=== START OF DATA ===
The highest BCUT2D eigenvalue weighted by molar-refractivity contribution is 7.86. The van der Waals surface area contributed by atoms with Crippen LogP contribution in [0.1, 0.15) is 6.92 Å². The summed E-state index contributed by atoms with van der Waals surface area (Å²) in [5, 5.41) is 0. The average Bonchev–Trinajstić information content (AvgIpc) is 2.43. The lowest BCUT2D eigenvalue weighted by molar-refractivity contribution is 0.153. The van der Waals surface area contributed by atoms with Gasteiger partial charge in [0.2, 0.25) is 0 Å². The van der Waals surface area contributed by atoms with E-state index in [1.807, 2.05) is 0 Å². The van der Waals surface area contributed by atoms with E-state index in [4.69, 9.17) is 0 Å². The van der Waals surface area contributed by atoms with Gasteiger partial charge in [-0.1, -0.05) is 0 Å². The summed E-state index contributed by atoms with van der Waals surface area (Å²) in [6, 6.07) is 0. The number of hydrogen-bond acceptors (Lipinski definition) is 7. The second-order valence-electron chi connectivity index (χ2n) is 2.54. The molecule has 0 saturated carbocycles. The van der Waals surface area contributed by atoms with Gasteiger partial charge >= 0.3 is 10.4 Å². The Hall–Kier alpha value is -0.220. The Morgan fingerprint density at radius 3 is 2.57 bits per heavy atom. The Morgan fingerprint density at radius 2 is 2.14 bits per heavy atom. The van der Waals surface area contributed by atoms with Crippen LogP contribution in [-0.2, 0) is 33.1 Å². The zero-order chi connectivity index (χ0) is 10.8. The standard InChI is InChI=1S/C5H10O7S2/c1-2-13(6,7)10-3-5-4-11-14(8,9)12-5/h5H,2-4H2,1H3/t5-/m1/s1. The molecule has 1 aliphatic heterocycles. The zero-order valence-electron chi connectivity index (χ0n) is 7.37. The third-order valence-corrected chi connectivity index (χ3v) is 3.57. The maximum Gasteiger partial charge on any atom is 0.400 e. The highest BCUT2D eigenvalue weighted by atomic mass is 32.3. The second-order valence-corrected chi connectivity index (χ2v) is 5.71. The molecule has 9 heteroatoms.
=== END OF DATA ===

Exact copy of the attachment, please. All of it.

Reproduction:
The highest BCUT2D eigenvalue weighted by molar-refractivity contribution is 7.86. The van der Waals surface area contributed by atoms with Crippen LogP contribution in [0.1, 0.15) is 6.92 Å². The summed E-state index contributed by atoms with van der Waals surface area (Å²) in [5, 5.41) is 0. The average Bonchev–Trinajstić information content (AvgIpc) is 2.43. The lowest BCUT2D eigenvalue weighted by molar-refractivity contribution is 0.153. The van der Waals surface area contributed by atoms with Gasteiger partial charge in [0.2, 0.25) is 0 Å². The van der Waals surface area contributed by atoms with E-state index in [1.807, 2.05) is 0 Å². The van der Waals surface area contributed by atoms with E-state index in [4.69, 9.17) is 0 Å². The van der Waals surface area contributed by atoms with Gasteiger partial charge in [-0.1, -0.05) is 0 Å². The summed E-state index contributed by atoms with van der Waals surface area (Å²) in [6, 6.07) is 0. The number of hydrogen-bond acceptors (Lipinski definition) is 7. The second-order valence-electron chi connectivity index (χ2n) is 2.54. The molecule has 0 saturated carbocycles. The van der Waals surface area contributed by atoms with Gasteiger partial charge >= 0.3 is 10.4 Å². The Hall–Kier alpha value is -0.220. The Morgan fingerprint density at radius 3 is 2.57 bits per heavy atom. The Morgan fingerprint density at radius 2 is 2.14 bits per heavy atom. The van der Waals surface area contributed by atoms with Crippen LogP contribution in [-0.2, 0) is 33.1 Å². The zero-order chi connectivity index (χ0) is 10.8. The standard InChI is InChI=1S/C5H10O7S2/c1-2-13(6,7)10-3-5-4-11-14(8,9)12-5/h5H,2-4H2,1H3/t5-/m1/s1. The molecule has 1 aliphatic heterocycles. The zero-order valence-electron chi connectivity index (χ0n) is 7.37. The third-order valence-corrected chi connectivity index (χ3v) is 3.57. The maximum Gasteiger partial charge on any atom is 0.400 e. The highest BCUT2D eigenvalue weighted by atomic mass is 32.3. The second-order valence-corrected chi connectivity index (χ2v) is 5.71. The molecule has 9 heteroatoms.